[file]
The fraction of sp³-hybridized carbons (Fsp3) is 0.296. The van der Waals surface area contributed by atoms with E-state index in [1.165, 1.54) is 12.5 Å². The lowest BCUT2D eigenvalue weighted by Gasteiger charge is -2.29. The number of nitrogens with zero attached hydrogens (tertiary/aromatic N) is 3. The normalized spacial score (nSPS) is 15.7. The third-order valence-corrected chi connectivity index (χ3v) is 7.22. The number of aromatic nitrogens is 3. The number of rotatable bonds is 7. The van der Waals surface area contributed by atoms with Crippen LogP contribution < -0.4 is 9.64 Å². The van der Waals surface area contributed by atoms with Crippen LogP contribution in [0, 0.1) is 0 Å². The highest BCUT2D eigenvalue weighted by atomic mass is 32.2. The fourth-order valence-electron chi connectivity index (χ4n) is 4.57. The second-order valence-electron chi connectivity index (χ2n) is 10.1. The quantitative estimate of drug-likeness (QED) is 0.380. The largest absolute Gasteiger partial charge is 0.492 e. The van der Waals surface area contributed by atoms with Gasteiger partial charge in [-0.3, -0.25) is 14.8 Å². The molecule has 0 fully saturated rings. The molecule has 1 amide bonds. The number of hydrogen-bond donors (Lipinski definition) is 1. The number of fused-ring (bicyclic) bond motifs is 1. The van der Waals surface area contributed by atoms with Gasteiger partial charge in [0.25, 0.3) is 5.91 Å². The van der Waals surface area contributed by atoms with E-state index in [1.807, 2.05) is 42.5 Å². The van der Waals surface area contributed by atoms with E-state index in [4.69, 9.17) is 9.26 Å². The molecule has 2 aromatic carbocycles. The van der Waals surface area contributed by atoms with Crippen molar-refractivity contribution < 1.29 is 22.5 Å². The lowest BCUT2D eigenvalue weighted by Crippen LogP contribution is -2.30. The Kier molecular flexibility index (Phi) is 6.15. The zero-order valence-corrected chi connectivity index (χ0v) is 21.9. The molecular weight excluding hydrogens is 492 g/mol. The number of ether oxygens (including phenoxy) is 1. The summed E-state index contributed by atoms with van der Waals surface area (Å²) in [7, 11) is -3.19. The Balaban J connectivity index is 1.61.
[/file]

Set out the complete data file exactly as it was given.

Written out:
The fraction of sp³-hybridized carbons (Fsp3) is 0.296. The van der Waals surface area contributed by atoms with E-state index in [1.165, 1.54) is 12.5 Å². The lowest BCUT2D eigenvalue weighted by Gasteiger charge is -2.29. The number of nitrogens with zero attached hydrogens (tertiary/aromatic N) is 3. The normalized spacial score (nSPS) is 15.7. The third-order valence-corrected chi connectivity index (χ3v) is 7.22. The number of aromatic nitrogens is 3. The number of rotatable bonds is 7. The van der Waals surface area contributed by atoms with Crippen LogP contribution < -0.4 is 9.64 Å². The van der Waals surface area contributed by atoms with Crippen LogP contribution in [0, 0.1) is 0 Å². The highest BCUT2D eigenvalue weighted by atomic mass is 32.2. The fourth-order valence-electron chi connectivity index (χ4n) is 4.57. The second-order valence-electron chi connectivity index (χ2n) is 10.1. The quantitative estimate of drug-likeness (QED) is 0.380. The largest absolute Gasteiger partial charge is 0.492 e. The van der Waals surface area contributed by atoms with Gasteiger partial charge in [-0.3, -0.25) is 14.8 Å². The molecule has 0 fully saturated rings. The molecule has 1 amide bonds. The number of hydrogen-bond donors (Lipinski definition) is 1. The number of fused-ring (bicyclic) bond motifs is 1. The van der Waals surface area contributed by atoms with Gasteiger partial charge in [0.25, 0.3) is 5.91 Å². The van der Waals surface area contributed by atoms with E-state index in [1.807, 2.05) is 42.5 Å². The van der Waals surface area contributed by atoms with E-state index in [4.69, 9.17) is 9.26 Å². The molecule has 2 aromatic carbocycles. The van der Waals surface area contributed by atoms with Crippen molar-refractivity contribution < 1.29 is 22.5 Å². The lowest BCUT2D eigenvalue weighted by Crippen LogP contribution is -2.30. The Kier molecular flexibility index (Phi) is 6.15. The zero-order valence-corrected chi connectivity index (χ0v) is 21.9. The molecular weight excluding hydrogens is 492 g/mol. The number of ether oxygens (including phenoxy) is 1. The summed E-state index contributed by atoms with van der Waals surface area (Å²) in [7, 11) is -3.19. The Balaban J connectivity index is 1.61.